As we meandered northwest, there were sparsely populated little villages. One of them is Christian Assyrian; others are Kurdish, part of the diversity of northern Iraq. This is the mosaic that survived the ISIS assault. Signs directed us toward “Shingal,” the Kurdish name for Sinjar. The name refers both to the mountain and to the eponymous city below. As we drove, the road abruptly curved, and rows of white tarps and caravans came into view. They lined a valley, and between them were people, including women and children, walking and playing.

“This is the largest refugee camp for Yazidi refugees,” said Saadullah.

In 2015, there were 20,000 people at this particular camp, refugees from villages around Sinjar. It was one of many similar camps in the area. Most of the Yazidis who fled didn’t go back, even after liberation, and in 2018 they were still there, living on the margins, forgotten by history and the international community. On the sides of the road some men made a living by selling chickens or other foodstuffs. In 2015, little girls hawked $5 phone cards from Korek Telecom, the national carrier of Kurdistan.

We stopped to buy three chickens to bring to people in Sinjar. They cost 20,000 dinars, roughly $20, for seven kilos, or $3 a kilo. The chickens were kept in the back of a truck with a UNHCR logo on the tarp, but these sellers were not UN workers. The young son of the salesman butchered one of the chickens by the side of the road. These refugees said they were from villages that are still occupied by ISIS, or that are close enough to the front line so that they cannot go back. The hope of the KRG government was that once Sinjar was liberated, the 200,000 or so Yazidi refugees would return. In December 2015, the refugees were still in the camps, afraid to go back.

We drove on and came to a purpose-built bridge over the Tigris River. Those rivers, the Tigris and Euphrates, which gave birth to Near Eastern civilizations, conjure up feelings of greatness and beauty. Babylon, Sumer, Akkad, Assyria, the great ancient empires now laid waste. The river itself is muddy, utilitarian, not grand. The bridge is like so much of the construction here: a kind of gray, made from cement blocks. An abandoned building was on the far bank. Overlooking the bridge is a Peshmerga checkpoint. Just up the river is the boat crossing to Syria. The old land border crossing was closed at Rabiah in 2014, and those entering Syria are obliged to take a boat.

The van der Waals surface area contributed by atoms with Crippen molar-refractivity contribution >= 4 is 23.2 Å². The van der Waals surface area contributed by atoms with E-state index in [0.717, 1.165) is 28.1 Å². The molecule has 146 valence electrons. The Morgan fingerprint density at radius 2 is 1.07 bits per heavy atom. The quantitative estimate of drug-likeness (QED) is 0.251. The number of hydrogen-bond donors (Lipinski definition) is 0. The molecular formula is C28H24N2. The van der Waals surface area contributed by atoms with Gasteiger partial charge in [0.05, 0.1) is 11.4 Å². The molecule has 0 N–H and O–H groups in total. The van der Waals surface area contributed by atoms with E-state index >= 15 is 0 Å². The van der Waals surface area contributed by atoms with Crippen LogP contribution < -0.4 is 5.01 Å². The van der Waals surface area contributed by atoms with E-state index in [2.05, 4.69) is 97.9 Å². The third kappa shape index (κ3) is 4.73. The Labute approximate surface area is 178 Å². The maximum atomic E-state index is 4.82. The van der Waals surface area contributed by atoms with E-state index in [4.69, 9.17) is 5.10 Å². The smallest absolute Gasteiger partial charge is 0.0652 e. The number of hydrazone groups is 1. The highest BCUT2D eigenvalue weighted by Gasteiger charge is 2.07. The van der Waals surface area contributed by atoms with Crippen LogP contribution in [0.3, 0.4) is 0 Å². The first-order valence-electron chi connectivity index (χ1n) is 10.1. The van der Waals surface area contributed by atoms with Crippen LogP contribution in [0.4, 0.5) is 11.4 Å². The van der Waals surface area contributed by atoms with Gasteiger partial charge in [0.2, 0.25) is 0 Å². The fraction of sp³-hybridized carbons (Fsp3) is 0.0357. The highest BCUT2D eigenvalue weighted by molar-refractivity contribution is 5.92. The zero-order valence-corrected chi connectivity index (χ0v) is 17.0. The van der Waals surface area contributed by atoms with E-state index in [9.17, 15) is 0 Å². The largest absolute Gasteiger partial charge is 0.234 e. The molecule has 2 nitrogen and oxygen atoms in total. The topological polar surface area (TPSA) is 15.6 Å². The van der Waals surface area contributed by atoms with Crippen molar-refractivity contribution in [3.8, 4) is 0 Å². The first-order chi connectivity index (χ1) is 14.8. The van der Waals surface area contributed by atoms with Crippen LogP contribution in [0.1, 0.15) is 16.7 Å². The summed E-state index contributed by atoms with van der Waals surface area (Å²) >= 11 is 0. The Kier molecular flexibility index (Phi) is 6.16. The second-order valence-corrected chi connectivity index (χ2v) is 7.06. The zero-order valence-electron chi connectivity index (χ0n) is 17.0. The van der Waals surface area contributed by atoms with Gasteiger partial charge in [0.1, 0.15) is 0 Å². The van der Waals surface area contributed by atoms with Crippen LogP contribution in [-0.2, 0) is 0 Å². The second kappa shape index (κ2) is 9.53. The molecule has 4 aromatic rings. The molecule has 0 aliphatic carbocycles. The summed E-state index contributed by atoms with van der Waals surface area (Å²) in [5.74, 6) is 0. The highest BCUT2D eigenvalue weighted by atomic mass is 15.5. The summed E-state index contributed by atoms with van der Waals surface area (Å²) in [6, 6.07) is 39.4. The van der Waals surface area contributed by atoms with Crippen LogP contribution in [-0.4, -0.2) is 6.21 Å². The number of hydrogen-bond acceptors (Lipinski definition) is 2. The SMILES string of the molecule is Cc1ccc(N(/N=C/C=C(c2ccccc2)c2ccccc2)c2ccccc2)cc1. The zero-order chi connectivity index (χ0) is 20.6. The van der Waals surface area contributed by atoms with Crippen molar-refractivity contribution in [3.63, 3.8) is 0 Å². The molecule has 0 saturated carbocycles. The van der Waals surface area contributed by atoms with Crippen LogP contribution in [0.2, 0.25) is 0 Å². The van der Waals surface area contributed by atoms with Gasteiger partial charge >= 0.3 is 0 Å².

On the other side in Syria, the Kurdish People’s Protection Units (YPG) was in charge, having liberated the area from ISIS and created an autonomous region. But the YPG is closely connected to the Kurdistan Worker’s Party (PKK), and the PKK has very bad relations with the KDP, which is in charge in Erbil. So the KRG and YPG officials didn’t seem to get along on both sides of this border. Even though these two Kurdish entities existed as neighbors, there was no open border.

The road to Sinjar winds its way up a hill, at the top of which is a small kiosk and checkpoint. ”This was the farthest extent of the ISIS advance; they almost got to the Tigris,” said Saadullah. In August 2014, ISIS had swept into this area, surprising Peshmerga defenses and overrunning villages. Entering this borderland, having passed the refugee camp, is like retracing the trauma and genocide of the Yazidis in reverse.

It is to follow the Kurdish liberation of these areas as well. After the initial reverses in early August 2014, a reinvigorated Kurdish force swept ISIS from this high ground overlooking the river and pushed it back to the Sinjar Mountains. The Kurds returned to their villages, such as one whose sign indicated it was called Shebane. It’s still a poor village, but the Kurdish and PDK and PUK flags fly, representatives of the two main political parties of Kurdistan. The houses are a dull gray cement.

It was “Kurdish Flag Day,” the 17th of December, as we drove on. Kids were selling flags throughout Kurdistan – at one store, flags mixed with military uniforms. Many young men wore camouflage, because either they were already in the security forces or they wanted to be. Women dressed in long, flowing gowns, the traditional outfit. Others wore uniforms, a reminder of the numerous women who serve in the Kurdish forces. This is a war of contrasts. A contrast between Kurdistan, where there are churches and Yazidis and women dress as they please and restaurants serve alcohol, and the strict, Manichaean world of Daesh, as ISIS is called locally.

WHEN ISIS swept into Iraq, it exploited the Sunni Arab resentment of the Baghdad government’s Shi’ite-dominated halls of power. There had been perennial insurgency among Sunnis since the fall of Saddam, through a brutal terror campaign first run by al-Qaeda and then by ISIS. Few understood in 2014 that ISIS was not just an ordinary brutal extremist movement, but that it would mean total ethnic cleansing of minorities and eventually genocide.

There used to be wheat in these fields leading to Sinjar, said locals. But the villages are deserted. One village along the road had been an Arab village, but the locals said it collaborated with ISIS, and when the Peshmerga retook it, the people fled. It is a ghost town now, with many buildings destroyed. It wasn’t clear if they had been destroyed in fighting or afterward to ensure the residents did not come back. Along the road one can see forts that Saddam Hussein built during the 1980s.